I think I mentioned earlier in this series that I want the superstructure to fit over a coaming around the access hatch. This so that water splashing on the deck cannot readily get into the hull. This time I first glued a 3/8 inch (10 mm) strip of plywood around the underside of the hatch hole leaving a 1/8 inch (3.5mm) overlap as a ledge on which to glue in a vertical strip. The vertical strip is in four pieces, a flat straight piece at the stern end, two curved sides that are curved vertically to match the sheer line, and horizontally to follow the beam line, and then a tightly curved semi-circle at the bow.
The first piece in was the bow. To do this I cut a 3/4 inch (16 mm) strip of 1/8 inch ply with the outside grain running across the width, (more flexible). I boiled this strip for 15 minutes and then wrapped it around a large can of tomatoes, holding it in with string. I left the lot in a very low oven for two hours to dry so it took a set close to the right radius to fit. I found it would hold in place just using the two spring clamps to jam the back edges forward and epoxied it in.
Next was the straight back piece. The straight piece leading from it towards the stern was just to hold it in place while the epoxy dried. I hot melt glued this to the stern piece of the coaming, then mixed and placed the epoxy, and then put two dabs of hot melt on the bottom of the holding piece to hold the piece while the glue dried.
I used the same system, with shorter tabs, to place and hold the side pieces. It worked pretty well, I was able to cut and peel away the hot melt quite cleanly on the side tabs. There was a little more trouble with the stern tab hot melt patches, a few of the wood fibres coming up with them, but nothing serious on a deck that’s going to be painted.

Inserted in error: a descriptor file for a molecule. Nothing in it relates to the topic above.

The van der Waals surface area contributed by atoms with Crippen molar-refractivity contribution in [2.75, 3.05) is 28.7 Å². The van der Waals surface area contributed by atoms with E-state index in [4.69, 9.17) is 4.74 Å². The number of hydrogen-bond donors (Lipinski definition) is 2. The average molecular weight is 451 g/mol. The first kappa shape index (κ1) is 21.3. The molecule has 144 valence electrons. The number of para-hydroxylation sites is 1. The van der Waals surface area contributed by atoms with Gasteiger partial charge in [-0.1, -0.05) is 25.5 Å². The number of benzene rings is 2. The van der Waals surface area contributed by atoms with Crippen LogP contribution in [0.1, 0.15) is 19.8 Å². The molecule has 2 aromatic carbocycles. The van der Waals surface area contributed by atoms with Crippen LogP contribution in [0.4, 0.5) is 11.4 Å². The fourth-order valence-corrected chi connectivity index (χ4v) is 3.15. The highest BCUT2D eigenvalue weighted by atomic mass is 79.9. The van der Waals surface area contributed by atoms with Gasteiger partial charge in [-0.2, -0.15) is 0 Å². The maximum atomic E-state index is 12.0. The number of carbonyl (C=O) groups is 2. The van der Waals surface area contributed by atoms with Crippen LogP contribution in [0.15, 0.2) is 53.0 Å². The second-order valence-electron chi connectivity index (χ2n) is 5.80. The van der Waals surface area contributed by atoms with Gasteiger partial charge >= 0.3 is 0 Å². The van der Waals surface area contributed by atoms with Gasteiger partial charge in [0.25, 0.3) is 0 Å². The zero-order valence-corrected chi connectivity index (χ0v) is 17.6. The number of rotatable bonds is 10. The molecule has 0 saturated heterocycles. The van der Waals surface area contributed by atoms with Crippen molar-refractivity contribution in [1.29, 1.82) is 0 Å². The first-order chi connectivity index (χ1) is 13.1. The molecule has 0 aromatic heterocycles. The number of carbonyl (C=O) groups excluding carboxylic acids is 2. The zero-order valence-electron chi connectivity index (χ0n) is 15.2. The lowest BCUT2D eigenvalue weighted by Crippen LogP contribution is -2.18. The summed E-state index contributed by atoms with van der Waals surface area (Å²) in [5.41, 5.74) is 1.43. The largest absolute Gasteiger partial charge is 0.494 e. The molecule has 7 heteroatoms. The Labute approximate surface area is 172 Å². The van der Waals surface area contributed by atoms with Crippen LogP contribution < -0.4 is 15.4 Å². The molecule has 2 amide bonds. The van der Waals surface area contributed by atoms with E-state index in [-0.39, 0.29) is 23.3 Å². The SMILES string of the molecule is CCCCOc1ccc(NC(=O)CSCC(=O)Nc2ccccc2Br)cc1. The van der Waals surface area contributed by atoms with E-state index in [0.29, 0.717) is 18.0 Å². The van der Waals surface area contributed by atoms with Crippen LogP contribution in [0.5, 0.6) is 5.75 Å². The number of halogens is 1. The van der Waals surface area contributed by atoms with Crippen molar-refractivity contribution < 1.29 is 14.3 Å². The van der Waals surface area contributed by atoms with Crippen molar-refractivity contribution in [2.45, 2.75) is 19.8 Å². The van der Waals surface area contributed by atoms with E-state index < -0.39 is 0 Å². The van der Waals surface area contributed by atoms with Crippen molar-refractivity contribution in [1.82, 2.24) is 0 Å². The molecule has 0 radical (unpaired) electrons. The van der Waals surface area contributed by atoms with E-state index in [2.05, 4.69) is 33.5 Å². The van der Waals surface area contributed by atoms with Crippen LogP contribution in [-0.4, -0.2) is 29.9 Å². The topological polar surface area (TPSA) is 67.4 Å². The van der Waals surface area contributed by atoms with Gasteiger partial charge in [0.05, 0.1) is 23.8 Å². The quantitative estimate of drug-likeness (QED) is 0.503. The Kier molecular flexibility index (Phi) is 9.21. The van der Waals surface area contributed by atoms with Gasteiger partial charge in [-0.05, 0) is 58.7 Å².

Twenty four hours later I added a thin filet of thickened epoxy to the outside bottom corner all the way round to increase the coaming’s strength and to make doubly sure of its seal. Once that is cured off I will sand it all and coat both the deck and the coaming with clear epoxy to complete the water-proofing.
The other thing that happened for me was a sudden wave of childhood nostalgia. I was looking around the internet for more on the issue of the windows in the Master’s wheelhouse, and found a U-tube video tour of the Master’s interior. This actually shows, very briefly, a leather strap, with belt holes, at the inside base of the window. Riding trains as a boy in England, the older carriage compartments on local trains (no corridor) had doors on either side with a sash window and a leather strap to raise and lower the sash. The leather was fastened to the sash itself at the bottom of the frame and the holes were pulled over a brass button on the inside of the door to adjust the sash height.
A boy and his two sisters could have a wonderful row over who controlled the strap and could let the sash down with a big thump, and be yelled at by parents for leaning out of the window, letting in the smoke and the cold, risking getting thumped by a tree branch or what have you, feeling sick and needing air, getting wet from the rain and smuts in your eyes. Of course you would get separated by the parents into the corners and told to sit still, leading to the inevitable “She’s looking out of my window! It’s not fair!” Train journeys were Great!
But that solves the issue of moveable sashes in the Master’s wheelhouse. Did they have those windows on Canadian trains?